2018-08-26T04:52:43+00:00 August 26th, 2018|


A lawn is not going to stay green without considerable regular watering. Lawns are notorious water guzzlers and are really not ideal in drought stricken areas of the country such as California. It is hard to keep your lawn looking lush if you are experiencing water restrictions. A well trimmed, green lawn used to be a symbol of pride in one’s home and neighborhood. Now, especially if you live in a region that receives insufficient rainfall, it may be frowned upon and seen as a symbol of irresponsibility and excessive water usage. Some homeowners have taken to putting signs in their yard with slogans such as “Brown is the New Green” to show their support for saving water.


Water supplies everywhere are under increasing pressure as populations grow. The water table has dropped hundreds of feet in many locations and rivers and streams are drying up for long periods as water is syphoned off for use in agriculture, industry and residences. As more and more natural landscape is converted to human tailored areas, this changes the cycling of water and carbon.

According to a study funded by NASA, the lawns and golf courses in the United States cover nearly 50, 000 square miles, an area roughly the size of New York State, and need a staggering amount of water to keep them well irrigated. More surface area is devoted to lawns than to any other single irrigated crop in the country. You’ll find lawns across all states despite differing climate and soil conditions. The problem, according to Cristina Milesi, leader of the NASA study, is that most lawns are not native to the area they are grown. People move and they transport their garden preferences with them without considering suitability to the climate. Cristina says:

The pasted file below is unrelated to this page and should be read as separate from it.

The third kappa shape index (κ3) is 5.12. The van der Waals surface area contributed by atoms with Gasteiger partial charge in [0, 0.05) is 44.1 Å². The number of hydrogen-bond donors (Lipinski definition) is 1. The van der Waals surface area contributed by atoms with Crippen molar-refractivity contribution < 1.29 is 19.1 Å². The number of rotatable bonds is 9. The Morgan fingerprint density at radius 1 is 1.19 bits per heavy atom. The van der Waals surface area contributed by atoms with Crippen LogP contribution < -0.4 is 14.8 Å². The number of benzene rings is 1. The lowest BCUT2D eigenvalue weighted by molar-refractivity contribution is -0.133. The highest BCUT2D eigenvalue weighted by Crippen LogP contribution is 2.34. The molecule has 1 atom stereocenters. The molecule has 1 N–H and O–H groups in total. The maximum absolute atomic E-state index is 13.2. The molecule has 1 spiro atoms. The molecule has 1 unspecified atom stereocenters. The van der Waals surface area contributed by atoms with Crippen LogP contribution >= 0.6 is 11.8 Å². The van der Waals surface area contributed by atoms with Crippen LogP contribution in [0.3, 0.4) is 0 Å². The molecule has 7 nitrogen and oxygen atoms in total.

“Many of the grass species come from the East, Kentucky bluegrass, for example. A lawn isn’t a big deal in the northeast, but when you recreate that same landscape out West, it becomes a major ecological issue because the only way to grow those grasses is with high use of water and nitrogen fertilizer. An individual, quarter-acre lawn isn’t a big ecological influence, but adding up all those quarter-acres for everyone in the country can have a huge ecological impact.”


Cacti and succulents should reign in the desert, but in many areas you will find super green grass surrounded by beds of needy annuals. Lawns require a great deal of care and coddling in order to look good and that usually includes pesticides – never a good addition to our lives.


Even in Vancouver, Canada, an area that gets lots of rain, many people are reconsidering whether to keep their lawns because of dreaded chafer beetles that have been infesting the city. The beetles lay their larvae in the lawns which are then destroyed by foraging animals who dig them up to lunch on the bugs. Some of the lawns look like they have been rotor tilled.

The drought we are experiencing is not a one off situation. Water conditions are unlikely to get any better so it is worth making plans to change that green bit of luxury to a “greener” alternative.